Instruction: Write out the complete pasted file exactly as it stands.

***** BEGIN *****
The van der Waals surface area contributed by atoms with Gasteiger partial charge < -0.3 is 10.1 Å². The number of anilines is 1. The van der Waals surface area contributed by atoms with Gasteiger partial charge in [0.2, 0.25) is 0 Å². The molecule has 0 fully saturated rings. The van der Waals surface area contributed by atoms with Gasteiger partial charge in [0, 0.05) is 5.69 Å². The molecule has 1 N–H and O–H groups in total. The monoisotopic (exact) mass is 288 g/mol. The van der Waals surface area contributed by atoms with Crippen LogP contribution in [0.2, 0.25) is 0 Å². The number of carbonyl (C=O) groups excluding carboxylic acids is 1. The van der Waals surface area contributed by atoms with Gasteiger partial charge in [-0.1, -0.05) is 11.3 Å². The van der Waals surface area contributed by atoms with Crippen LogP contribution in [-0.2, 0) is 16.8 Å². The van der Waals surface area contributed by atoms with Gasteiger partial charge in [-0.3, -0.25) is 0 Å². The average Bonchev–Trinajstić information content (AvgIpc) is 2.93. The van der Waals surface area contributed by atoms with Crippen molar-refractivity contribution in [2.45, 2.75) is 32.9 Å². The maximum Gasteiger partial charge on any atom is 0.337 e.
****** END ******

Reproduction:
The van der Waals surface area contributed by atoms with Gasteiger partial charge < -0.3 is 10.1 Å². The number of anilines is 1. The van der Waals surface area contributed by atoms with Gasteiger partial charge in [0.2, 0.25) is 0 Å². The molecule has 0 fully saturated rings. The van der Waals surface area contributed by atoms with Gasteiger partial charge in [0, 0.05) is 5.69 Å². The molecule has 1 N–H and O–H groups in total. The monoisotopic (exact) mass is 288 g/mol. The van der Waals surface area contributed by atoms with Crippen LogP contribution in [0.2, 0.25) is 0 Å². The number of carbonyl (C=O) groups excluding carboxylic acids is 1. The van der Waals surface area contributed by atoms with Gasteiger partial charge in [-0.1, -0.05) is 11.3 Å². The van der Waals surface area contributed by atoms with Crippen LogP contribution in [-0.2, 0) is 16.8 Å². The van der Waals surface area contributed by atoms with Gasteiger partial charge in [-0.3, -0.25) is 0 Å². The average Bonchev–Trinajstić information content (AvgIpc) is 2.93. The van der Waals surface area contributed by atoms with Crippen molar-refractivity contribution in [2.45, 2.75) is 32.9 Å². The maximum Gasteiger partial charge on any atom is 0.337 e.